3.8.1. Synchronous motors with new magnets
3.8.2. Asynchronous motors
3.8.3. More to come
3.9. Implications for electric aircraft
3.10.1. Battery history
3.10.2. Analogy to a container of liquid
3.10.3. Construction of a battery
3.10.4. Many shapes of battery
3.10.5. Trend to laminar and conformal traction batteries
3.10.6. Aurora laminar batteries in aircraft.
3.10.7. Choices of chemistry and assembly
3.10.8. Lithium winners today and soon
3.10.9. Lithium polymer electrolyte now important
3.10.10. Winning chemistry
3.10.11. Winning lithium traction battery manufacturers
3.10.12. Making lithium batteries safe
3.10.13. Boeing Dreamliner: Implications for electric aircraft
3.11. Fuel cells
3.11.1. Slow progress with fuel cells
3.11.2. Aerospace and aviation applications
3.11.3. AeroVironment USA
3.11.4. Boeing Europe
3.11.5. ENFICA Italy and UK
3.11.6. Pipistrel Slovenia
3.11.7. University of Stuttgart Germany
3.12. Supercapacitors, supercabatteries
3.12.1. What is a capacitor?
3.12.3. Taiyo Yuden Japan
3.12.4. Extreme Capacitor
3.13. Energy harvesting
3.13.1. Multiple forms of energy to be managed
3.13.3. École Polytechnique Fédérale de Lausanne Switzerland
3.13.4. ETH Zurich Switzerland
3.13.5. Green Pioneer China
3.13.6. Gossamer Penguin USA
3.13.7. Néphélios France
3.13.8. Silent Falcon™ UAS Technologies
3.13.9. Soaring China
3.13.10. Solair Germany
3.13.11. Sunseeker USA
3.13.12. University of Applied Sciences Schwäbisch Gmünd Germany
3.13.13. US Air Force
3.13.14. Northrop Grumman USA
3.14. Other energy harvesting
3.15. Regenerative soaring
3.16. Biomimetic aircraft snatch and export power?
3.16.1. IFO-Energy Unlimited in Hungary
3.16.2. Copy the birds
3.16.3. How to capture the wind?
3.16.4. Valid physics
3.16.5. How to maintain altitude?
3.16.6. Storage of energy is more challenging
3.16.7. Onboard superconducting technology?
3.16.8. Flywheels and EV technologies?
3.16.9. Soaring airliners?
3.17. Power beaming
3.18. Hybrid powertrains in action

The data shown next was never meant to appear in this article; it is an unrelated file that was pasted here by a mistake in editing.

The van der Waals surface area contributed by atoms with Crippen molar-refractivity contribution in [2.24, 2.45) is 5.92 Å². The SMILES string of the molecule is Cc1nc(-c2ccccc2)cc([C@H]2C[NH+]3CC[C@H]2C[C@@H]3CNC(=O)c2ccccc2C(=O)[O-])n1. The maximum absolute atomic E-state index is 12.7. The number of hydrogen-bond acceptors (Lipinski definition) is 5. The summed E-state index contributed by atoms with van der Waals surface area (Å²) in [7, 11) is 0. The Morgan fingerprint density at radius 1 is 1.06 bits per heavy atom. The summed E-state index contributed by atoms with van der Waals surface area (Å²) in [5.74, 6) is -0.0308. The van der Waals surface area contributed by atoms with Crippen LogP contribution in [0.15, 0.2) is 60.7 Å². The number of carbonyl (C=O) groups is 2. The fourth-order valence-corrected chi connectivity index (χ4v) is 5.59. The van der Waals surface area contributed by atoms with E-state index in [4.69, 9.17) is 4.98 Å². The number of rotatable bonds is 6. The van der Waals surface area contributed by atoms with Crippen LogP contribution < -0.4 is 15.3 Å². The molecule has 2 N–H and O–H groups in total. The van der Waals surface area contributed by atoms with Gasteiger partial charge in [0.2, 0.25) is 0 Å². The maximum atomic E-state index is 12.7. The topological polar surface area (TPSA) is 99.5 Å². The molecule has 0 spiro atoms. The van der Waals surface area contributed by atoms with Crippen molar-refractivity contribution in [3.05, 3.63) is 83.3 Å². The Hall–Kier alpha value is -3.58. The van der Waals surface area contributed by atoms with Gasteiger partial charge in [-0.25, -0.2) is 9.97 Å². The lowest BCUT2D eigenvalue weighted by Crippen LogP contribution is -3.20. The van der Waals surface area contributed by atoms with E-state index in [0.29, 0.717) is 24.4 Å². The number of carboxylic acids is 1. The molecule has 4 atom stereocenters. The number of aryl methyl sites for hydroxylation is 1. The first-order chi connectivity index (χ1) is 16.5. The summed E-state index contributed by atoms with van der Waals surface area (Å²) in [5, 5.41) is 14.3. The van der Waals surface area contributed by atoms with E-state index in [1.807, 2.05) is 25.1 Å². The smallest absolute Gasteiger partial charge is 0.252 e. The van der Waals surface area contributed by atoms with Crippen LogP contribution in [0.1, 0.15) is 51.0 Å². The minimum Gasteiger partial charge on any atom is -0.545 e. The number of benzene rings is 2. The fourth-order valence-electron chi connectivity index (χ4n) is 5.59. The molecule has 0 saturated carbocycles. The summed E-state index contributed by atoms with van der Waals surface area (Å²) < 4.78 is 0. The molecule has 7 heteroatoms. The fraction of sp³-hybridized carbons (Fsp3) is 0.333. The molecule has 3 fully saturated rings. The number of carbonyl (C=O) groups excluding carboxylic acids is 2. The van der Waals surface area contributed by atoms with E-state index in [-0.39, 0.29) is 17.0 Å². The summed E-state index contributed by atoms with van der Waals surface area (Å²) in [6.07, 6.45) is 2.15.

3.18.1. Multifuel and monoblock engines
3.18.2. Beyond Aviation: formerly Bye Energy USA, France
3.18.3. Flight Design Germany
3.18.4. Lotus UK
3.18.5. Microturbines - Bladon Jets, Capstone, ETV Motors, Atria
3.19. Hybrid aircraft projects
3.19.1. Delta Airlines USA
3.19.2. DLR Germany
3.19.3. EADS Germany
3.19.4. Flight Design Germany
3.19.5. GSE USA
3.19.6. Ricardo UK
3.19.7. Turtle Airships Spain
3.19.8. University of Bristol UK
3.19.9. University of Colorado USA
3.20. Rethinking the structural design
4. SMALL UNMANNED AERIAL VEHICLES AND OTHER EXOTICA
4.1.1. Aurora Skate UAV wins border protection award
4.1.2. AeroVironment small UAVs
4.1.4. Robot insects
4.1.5. Reconnaissance bugs and bats
4.1.6. Nano air vehicle
4.1.7. Lite Machines Corporation USA
4.1.8. University of Arizona
4.2. Large electrical UAVs
4.2.1. VESPAS Europe
4.2.2. AeroVironment Helios and Global Observer
4.2.3. AeroVironment/ NASA USA
4.2.4. Boeing and Versa USA, QinetiQ & Newcastle University UK
4.2.5. Japanese solar sail to Venus
4.2.6. QinetiQ UK
4.2.7. Solar Flight USA
5. UAV DEPLOYMENT
5.1. AeroVironment / CybAero USA, Sweden
5.2. Flight of the Century USA
5.3. Windward Performance USA
6. FIFTEEN YEAR TIMELINE AND MARKET NUMBERS
6.1. Forecast sales 2013-2023
6.2. Energy efficient aircraft - the next 15 years
6.3. Swarming, self-healing networks of UAVs
6.3.1. Swarming 3D eye-bots in Germany
6.4. UAV payload market
List of TablesNA
List of FiguresNA